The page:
MotoGP: Joan Mir: “The real pressure is people who cannot pay rent or buy food”

Joan Mir has won the hearts of many this weekend on track, but what about off track?

At the European GP, Joan Mir took his first MotoGP class race win, however, this was only one of the major things which involved him during the race weekend,

Joan Mir confirmed how incredibly self-aware of his life and his situation are, especially in light of the awful global pandemic which has ruined peoples jobs, their livelihoods and lives in general. We have seen peoples businesses close down for good, others are unable to put food on the table, this has been highlighted by Manchester United football player Marcus Rashford who is providing meals to families who cannot afford to feed their family members.

Being a MotoGP rider, all in all, is pretty good, you get to ride motorcycles and get paid a lot of money to do so in the premier class, not to mention that during the week, you can train and eat healthily without having to go home and slave behind a desk in a 9-5, instead, their training includes riding even more motorbikes. Of course, the job comes with stress and the huge risk of injury or worse, but all the riders know this, and anyway, you can fall down the stairs and receive life-changing injuries, so why not risk your life and enjoy it doing so, after all, you only get one life.

As the late, great Marco Simoncelli put it, “You live more for 5 minutes going fast on a bike than other people do in all of their life.”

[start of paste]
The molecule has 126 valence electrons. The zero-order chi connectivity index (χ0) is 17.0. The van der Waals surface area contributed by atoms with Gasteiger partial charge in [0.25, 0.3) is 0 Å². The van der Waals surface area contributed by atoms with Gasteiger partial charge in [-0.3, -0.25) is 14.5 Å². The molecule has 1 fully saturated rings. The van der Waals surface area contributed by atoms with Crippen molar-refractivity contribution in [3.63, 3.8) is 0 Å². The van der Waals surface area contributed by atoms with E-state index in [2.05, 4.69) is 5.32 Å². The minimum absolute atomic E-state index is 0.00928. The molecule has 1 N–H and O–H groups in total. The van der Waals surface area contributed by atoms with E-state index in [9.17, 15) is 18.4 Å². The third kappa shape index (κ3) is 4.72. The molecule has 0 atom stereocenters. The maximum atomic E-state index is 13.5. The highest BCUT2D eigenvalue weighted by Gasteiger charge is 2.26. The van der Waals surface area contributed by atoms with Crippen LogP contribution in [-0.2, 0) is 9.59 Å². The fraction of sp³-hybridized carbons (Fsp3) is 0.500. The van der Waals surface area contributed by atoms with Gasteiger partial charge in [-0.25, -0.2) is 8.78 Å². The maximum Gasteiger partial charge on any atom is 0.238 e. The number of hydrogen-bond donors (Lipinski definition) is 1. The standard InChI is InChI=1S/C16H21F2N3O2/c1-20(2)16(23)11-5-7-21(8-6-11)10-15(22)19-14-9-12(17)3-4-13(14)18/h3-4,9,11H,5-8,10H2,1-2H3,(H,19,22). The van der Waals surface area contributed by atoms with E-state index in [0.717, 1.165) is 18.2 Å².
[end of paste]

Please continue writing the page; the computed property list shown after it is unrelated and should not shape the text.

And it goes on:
Mir said something which has hugely resonated with so many people, an incredibly humble rider, well aware of his elevated position in life with a nice salary and a job he loves. During a press conference, he was asked about the pressure of the title and how he is managing this and responded in a way which was much wiser than his 23 years.

“Of course we have pressure, we are playing with our lives and have to be very focused on doing what we have to do, but in the end, it is our job.

I think there is real pressure, which luckily I do not have, my pressure is ‘good,’ if this year if I win the title it will be super good for me in every way, but if I don’t win, it will still be good.

But the people who cannot pay their rent due to COVID-19, these people who cannot bring food to the table, this is the real pressure, this is not good. 

For sure when I get questions about pressure and about all of this [the title fight] I think about those people and I say no, I do not have pressure, this is my job, I will be good either way so I am privileged you know.”

Truly commendable from the rider to speak about this in such a way, he has a pure heart.

Featured image – www.motogp.com

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